Once a week in 2nd grade, my teacher would take the class to the library where we were expected to frolic through aisles of books about Paul Revere’s ride and friendship bracelets. What actually happened was an entirely different story. While some children flocked to the magazine section to pick up the newest copy of MAD magazine against their parents’ wishes, others raced to the back of the room to fight for a book of a different caliber. It didn’t have words. It didn’t have characters. It didn’t even have a plot. What it did have were pictures, though they weren’t entirely conventional.
Made in 1991 by Tom Baccei and Cheri Smith, Magic Eye Inc. (which was originally called Miru Miru Mega Yokunaru, meaning Your Eyesight Gets Better & Better in a Very Short Rate of Time in Japanese) was a book series that took tessellated patterns and embedded 3D images within them. It was more than just a book series; it was a phenomenon, a visual spectacle, and a cutthroat determinant of elementary school social prowess. It often produced conversations like this:
Tommy: Jimmy said he knows what the image on page 22 is.
Amanda: Nah, I heard he looked in the back of the book. He cheated.
Tommy: Nuh uh, he outlined the shape for me at recess the other day. He can’t fake that.
Amanda: He can and he did. You probably just couldn’t tell.
Tommy: I’d be able to tell, trust me.
Amanda: Most children at one time or another have faked seeing the image.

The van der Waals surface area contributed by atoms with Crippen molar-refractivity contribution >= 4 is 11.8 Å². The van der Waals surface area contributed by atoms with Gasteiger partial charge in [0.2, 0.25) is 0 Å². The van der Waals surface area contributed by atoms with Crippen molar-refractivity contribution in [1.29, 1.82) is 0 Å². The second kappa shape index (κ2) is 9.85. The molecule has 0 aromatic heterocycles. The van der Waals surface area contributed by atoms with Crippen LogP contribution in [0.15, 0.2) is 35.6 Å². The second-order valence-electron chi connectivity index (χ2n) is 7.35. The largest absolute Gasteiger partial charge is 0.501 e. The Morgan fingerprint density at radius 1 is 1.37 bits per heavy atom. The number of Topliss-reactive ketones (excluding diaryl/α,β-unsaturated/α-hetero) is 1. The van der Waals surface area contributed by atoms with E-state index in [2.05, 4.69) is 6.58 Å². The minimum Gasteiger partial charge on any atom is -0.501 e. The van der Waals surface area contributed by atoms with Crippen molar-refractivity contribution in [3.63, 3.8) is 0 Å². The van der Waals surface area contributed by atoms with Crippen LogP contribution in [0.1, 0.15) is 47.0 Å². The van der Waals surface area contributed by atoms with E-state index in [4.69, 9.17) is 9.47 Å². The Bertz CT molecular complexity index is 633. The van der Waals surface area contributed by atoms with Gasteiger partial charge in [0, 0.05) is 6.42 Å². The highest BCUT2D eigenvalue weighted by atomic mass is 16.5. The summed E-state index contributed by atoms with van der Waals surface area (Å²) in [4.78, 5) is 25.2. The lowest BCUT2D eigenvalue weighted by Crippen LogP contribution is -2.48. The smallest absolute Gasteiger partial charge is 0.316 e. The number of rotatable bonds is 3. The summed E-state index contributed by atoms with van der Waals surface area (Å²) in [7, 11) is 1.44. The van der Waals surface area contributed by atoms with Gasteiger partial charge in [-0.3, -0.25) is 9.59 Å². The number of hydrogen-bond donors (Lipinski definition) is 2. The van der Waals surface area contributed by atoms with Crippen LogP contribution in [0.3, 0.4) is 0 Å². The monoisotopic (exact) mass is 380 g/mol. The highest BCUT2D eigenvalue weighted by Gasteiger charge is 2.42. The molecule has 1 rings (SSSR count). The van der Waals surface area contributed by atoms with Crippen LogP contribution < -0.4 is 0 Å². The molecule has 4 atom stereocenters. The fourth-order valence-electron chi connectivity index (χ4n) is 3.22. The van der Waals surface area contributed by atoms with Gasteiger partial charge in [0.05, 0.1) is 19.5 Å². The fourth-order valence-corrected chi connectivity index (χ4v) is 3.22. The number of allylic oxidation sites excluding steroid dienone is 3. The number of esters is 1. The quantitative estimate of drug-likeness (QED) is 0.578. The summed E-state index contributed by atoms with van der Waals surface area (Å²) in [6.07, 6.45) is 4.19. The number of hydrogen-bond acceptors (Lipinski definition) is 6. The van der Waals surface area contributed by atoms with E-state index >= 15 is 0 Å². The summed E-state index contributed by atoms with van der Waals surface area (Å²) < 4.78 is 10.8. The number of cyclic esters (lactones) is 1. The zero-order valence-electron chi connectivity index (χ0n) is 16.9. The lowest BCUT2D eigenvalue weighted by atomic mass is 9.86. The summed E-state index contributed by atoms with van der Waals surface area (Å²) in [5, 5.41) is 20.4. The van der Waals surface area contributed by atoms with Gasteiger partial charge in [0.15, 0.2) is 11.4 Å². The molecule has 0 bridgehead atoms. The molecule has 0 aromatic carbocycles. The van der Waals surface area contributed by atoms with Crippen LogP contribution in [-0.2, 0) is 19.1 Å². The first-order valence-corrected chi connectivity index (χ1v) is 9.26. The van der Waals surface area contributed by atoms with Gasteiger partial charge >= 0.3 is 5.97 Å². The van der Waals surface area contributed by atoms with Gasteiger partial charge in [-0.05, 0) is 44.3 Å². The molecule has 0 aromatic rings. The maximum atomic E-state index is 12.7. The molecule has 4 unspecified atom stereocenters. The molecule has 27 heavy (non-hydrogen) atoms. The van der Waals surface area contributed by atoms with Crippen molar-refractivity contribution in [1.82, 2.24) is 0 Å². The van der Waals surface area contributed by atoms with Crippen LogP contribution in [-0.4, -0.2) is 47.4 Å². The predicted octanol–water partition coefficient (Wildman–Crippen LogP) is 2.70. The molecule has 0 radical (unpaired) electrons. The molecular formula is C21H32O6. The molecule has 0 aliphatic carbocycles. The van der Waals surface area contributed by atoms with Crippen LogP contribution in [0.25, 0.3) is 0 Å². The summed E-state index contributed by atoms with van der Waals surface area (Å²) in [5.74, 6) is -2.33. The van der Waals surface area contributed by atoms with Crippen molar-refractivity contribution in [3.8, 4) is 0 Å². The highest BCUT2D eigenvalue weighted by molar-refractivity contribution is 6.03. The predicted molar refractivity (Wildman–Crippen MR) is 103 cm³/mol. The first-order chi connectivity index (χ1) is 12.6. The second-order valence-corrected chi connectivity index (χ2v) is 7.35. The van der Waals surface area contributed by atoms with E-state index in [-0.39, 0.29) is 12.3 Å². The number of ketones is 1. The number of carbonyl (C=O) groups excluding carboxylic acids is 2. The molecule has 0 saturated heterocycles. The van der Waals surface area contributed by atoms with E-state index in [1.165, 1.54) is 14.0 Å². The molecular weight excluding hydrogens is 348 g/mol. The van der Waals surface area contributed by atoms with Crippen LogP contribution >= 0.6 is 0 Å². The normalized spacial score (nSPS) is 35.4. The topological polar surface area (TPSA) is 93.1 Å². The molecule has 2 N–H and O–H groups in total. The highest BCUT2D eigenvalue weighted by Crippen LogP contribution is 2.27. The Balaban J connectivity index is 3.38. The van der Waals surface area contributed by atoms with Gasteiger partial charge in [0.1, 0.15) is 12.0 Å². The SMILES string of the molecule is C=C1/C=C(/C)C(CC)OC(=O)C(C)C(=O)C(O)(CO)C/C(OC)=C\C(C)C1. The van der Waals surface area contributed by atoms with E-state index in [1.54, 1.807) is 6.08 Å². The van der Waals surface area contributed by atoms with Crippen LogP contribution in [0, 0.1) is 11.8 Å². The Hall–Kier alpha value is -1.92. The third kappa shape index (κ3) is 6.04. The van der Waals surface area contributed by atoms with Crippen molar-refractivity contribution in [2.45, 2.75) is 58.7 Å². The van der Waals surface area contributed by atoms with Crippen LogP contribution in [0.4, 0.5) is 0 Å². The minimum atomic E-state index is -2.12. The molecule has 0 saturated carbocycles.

Tommy: Well they haven’t faked it with me.
Amanda: How do you know?
Tommy: Because I know.
Amanda: Oh, right, I forgot. You’re a boy.
Tommy: What is that supposed to mean?
Amanda: It’s just that most boys are sure it hasn’t happened to them and most kids at one time or another have done it so you do the math.
Tommy: You don’t think that I can tell the difference?
Tommy: Get outta here.
Okay, that may have just been a slightly altered scene from When Harry Met Sally but it’s the same idea. One’s ability to see the hidden image was of the utmost importance in elementary school and could be achieved in one of 3 ways:
1) Looking at your nose until you were sure your eyes were stuck in that position then quickly switching to the page.
2) Blurring your vision for a short period of time and refocusing it slightly while staring at the page.
3) Putting your nose to the page then slowly back away from it.
The key to each of these approaches was to look beyond the book and keep your gaze out of focus, no matter how much your brain told you not to. For those of you who are Magic Eye amateurs, let me give you an example. Look at the following collage of Nicholas Cage’s face.
Terrifying right? Sorry, let me fix it.
Much better. Now, to see the picture I have hidden within this Nick Cage soup, look at your nose until your eyes have gone out of focus then quickly look back at the computer screen. (Viewing Magic Eye pictures over the internet is significantly more difficult than on paper so even if you are a Magic Eye expert, this may take a few tries.) Try not to focus your vision. If you see a floating heart, congratulations, you just beat Magic Eye. If you see Nicholas Cage’s face, look away. You’re still seeing it?? Even with your eyes closed?? I’m so sorry. This is all my fault. Go to the doctor. Don’t hate me forever. I was only trying to make you popular! Please stop crying!
Before I take you to the hospital, I will quickly say this: Magic Eye may have only been a book but it was the closest thing to magic that I ever got in elementary school. It was also the first time I remember kids fighting over a book, something that doesn’t seem to happen as often as it should. Because if kids are going to be fighting anyways, I’d rather it be over a copy of The Adventures of Huckleberry Finn than over a Justin Bieber poster or something equally as insignificant.